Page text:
Title IX Revamped: Further Victimizing Survivors
“But if everything is harassment, nothing is.” Betsy DeVos.
Title IX of the Education Amendments of 1972 “is a federal civil rights law that prohibits discrimination on the basis of sex in federally funded education programs and activities.” Office for Civil Rights, U.S. Dep’t of Educ., Questions and Answers on Title IX and Sexual Violence i (2014), https://www2.ed.gov/about/offices/list/ocr/docs/qa-201404-title-ix.pdf [hereinafter Title IX Answers]. All educational institutions, including elementary schools and institutions of higher education, that receive federal funding are subject to the Title IX provisions. Id.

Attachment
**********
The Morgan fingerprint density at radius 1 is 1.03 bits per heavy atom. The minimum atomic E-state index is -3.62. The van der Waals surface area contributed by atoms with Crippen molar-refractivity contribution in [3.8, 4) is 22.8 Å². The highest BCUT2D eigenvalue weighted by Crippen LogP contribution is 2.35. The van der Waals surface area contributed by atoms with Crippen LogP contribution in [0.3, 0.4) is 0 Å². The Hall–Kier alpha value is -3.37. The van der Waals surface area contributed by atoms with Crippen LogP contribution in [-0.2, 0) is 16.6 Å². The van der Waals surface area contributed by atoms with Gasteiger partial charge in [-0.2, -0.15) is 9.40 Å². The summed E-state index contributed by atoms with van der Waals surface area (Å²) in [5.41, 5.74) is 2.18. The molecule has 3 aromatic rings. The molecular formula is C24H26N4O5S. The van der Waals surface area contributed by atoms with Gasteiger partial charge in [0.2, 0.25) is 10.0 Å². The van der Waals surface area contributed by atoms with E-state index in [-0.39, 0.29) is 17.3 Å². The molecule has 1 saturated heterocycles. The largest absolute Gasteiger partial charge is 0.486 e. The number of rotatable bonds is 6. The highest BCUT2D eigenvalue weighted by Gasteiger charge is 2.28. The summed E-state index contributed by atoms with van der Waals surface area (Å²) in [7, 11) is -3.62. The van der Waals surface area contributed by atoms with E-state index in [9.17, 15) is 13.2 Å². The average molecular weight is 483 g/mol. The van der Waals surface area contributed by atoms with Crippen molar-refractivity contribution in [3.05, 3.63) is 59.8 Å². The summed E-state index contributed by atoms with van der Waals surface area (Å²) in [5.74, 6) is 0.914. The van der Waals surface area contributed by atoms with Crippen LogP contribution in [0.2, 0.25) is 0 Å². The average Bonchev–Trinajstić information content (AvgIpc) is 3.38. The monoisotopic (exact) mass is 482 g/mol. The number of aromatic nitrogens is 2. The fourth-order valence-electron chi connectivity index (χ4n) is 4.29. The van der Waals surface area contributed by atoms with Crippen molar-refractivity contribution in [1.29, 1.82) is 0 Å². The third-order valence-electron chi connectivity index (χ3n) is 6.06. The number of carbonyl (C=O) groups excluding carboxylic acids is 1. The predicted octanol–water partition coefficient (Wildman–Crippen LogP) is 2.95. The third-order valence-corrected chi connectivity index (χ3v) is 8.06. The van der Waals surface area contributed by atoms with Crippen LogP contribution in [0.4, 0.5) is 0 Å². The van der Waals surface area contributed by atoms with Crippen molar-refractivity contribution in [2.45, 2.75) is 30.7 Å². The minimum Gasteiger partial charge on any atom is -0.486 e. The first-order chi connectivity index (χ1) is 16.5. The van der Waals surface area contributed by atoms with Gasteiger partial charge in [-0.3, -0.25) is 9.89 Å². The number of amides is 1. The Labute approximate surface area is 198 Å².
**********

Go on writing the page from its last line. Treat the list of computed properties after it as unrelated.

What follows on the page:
In 2011, “the Office for Civil Rights . . . in the U.S. Department of Education issued a Dear Colleague Letter on student-on-student sexual harassment and sexual violence.” Id. The Dear Colleague Letter discussed the following: (1) the school’s responsibility to investigate and address sexual violence under Title IX, (2) how Title IX interacts with sexual violence, (3) how schools can be proactive in preventing sexual assault, (4) how Title IX interacts with FERPA and the Clery Act, and (5) certain strategies and remedies schools can use in responding to sexual violence. Id. at i–ii. Furthermore, the Dear Colleague Letter explained that if a school “has not taken prompt and effective steps to respond to sexual harassment or violence,” the Office for Civil Rights “may initiate proceedings to withdraw Federal funding by the Department [of Education] or refer the case to the U.S. Department of Justice for litigation.” Office for Civil Rights, U.S. Dep’t of Educ., Dear Colleague Letter: Sexual Violence 16 (2011), https://www2.ed.gov/about/offices/list/ocr/letters/colleague-201104.pdf [hereinafter Dear Colleague Letter]. In 2014, the Office for Civil Rights released more guidance on Title IX requirements because schools requested additional support. See Title IX Answers, supra, at ii. This guidance strategically formulated questions and answers to clarify Title IX requirements set out in the 2011 Dear Colleague Letter. See id. at ii, 1–46. It also provided examples of “proactive efforts schools can take to prevent sexual violence and remedies schools may use to end such conduct, prevent its recurrence, and address its effects.” Id. at ii.